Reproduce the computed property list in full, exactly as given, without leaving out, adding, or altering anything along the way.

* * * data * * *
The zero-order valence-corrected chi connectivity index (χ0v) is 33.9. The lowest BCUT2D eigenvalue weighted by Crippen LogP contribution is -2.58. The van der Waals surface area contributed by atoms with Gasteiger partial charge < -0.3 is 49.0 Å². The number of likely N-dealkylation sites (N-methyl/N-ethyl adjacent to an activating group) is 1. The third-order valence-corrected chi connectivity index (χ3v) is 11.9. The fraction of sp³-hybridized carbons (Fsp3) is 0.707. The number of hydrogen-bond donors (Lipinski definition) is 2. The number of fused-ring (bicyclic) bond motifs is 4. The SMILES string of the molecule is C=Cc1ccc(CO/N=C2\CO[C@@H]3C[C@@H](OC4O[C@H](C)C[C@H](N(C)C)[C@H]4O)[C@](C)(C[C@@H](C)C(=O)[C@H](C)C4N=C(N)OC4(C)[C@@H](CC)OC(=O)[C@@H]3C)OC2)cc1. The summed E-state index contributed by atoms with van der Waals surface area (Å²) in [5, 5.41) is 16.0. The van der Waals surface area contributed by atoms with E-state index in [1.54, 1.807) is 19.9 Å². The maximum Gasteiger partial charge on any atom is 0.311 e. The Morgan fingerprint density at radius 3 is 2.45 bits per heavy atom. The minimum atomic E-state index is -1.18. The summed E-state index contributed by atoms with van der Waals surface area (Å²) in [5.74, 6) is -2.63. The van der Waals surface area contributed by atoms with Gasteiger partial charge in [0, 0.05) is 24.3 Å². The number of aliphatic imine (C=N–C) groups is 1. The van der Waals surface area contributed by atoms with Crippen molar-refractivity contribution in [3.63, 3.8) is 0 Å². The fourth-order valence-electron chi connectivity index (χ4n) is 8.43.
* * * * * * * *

The zero-order valence-corrected chi connectivity index (χ0v) is 33.9. The lowest BCUT2D eigenvalue weighted by Crippen LogP contribution is -2.58. The van der Waals surface area contributed by atoms with Gasteiger partial charge < -0.3 is 49.0 Å². The number of likely N-dealkylation sites (N-methyl/N-ethyl adjacent to an activating group) is 1. The third-order valence-corrected chi connectivity index (χ3v) is 11.9. The fraction of sp³-hybridized carbons (Fsp3) is 0.707. The number of hydrogen-bond donors (Lipinski definition) is 2. The number of fused-ring (bicyclic) bond motifs is 4. The SMILES string of the molecule is C=Cc1ccc(CO/N=C2\CO[C@@H]3C[C@@H](OC4O[C@H](C)C[C@H](N(C)C)[C@H]4O)[C@](C)(C[C@@H](C)C(=O)[C@H](C)C4N=C(N)OC4(C)[C@@H](CC)OC(=O)[C@@H]3C)OC2)cc1. The summed E-state index contributed by atoms with van der Waals surface area (Å²) in [5, 5.41) is 16.0. The van der Waals surface area contributed by atoms with E-state index in [1.54, 1.807) is 19.9 Å². The maximum Gasteiger partial charge on any atom is 0.311 e. The Morgan fingerprint density at radius 3 is 2.45 bits per heavy atom. The minimum atomic E-state index is -1.18. The summed E-state index contributed by atoms with van der Waals surface area (Å²) in [5.74, 6) is -2.63. The van der Waals surface area contributed by atoms with Gasteiger partial charge in [0, 0.05) is 24.3 Å². The number of aliphatic imine (C=N–C) groups is 1. The van der Waals surface area contributed by atoms with Crippen molar-refractivity contribution in [3.63, 3.8) is 0 Å². The fourth-order valence-electron chi connectivity index (χ4n) is 8.43.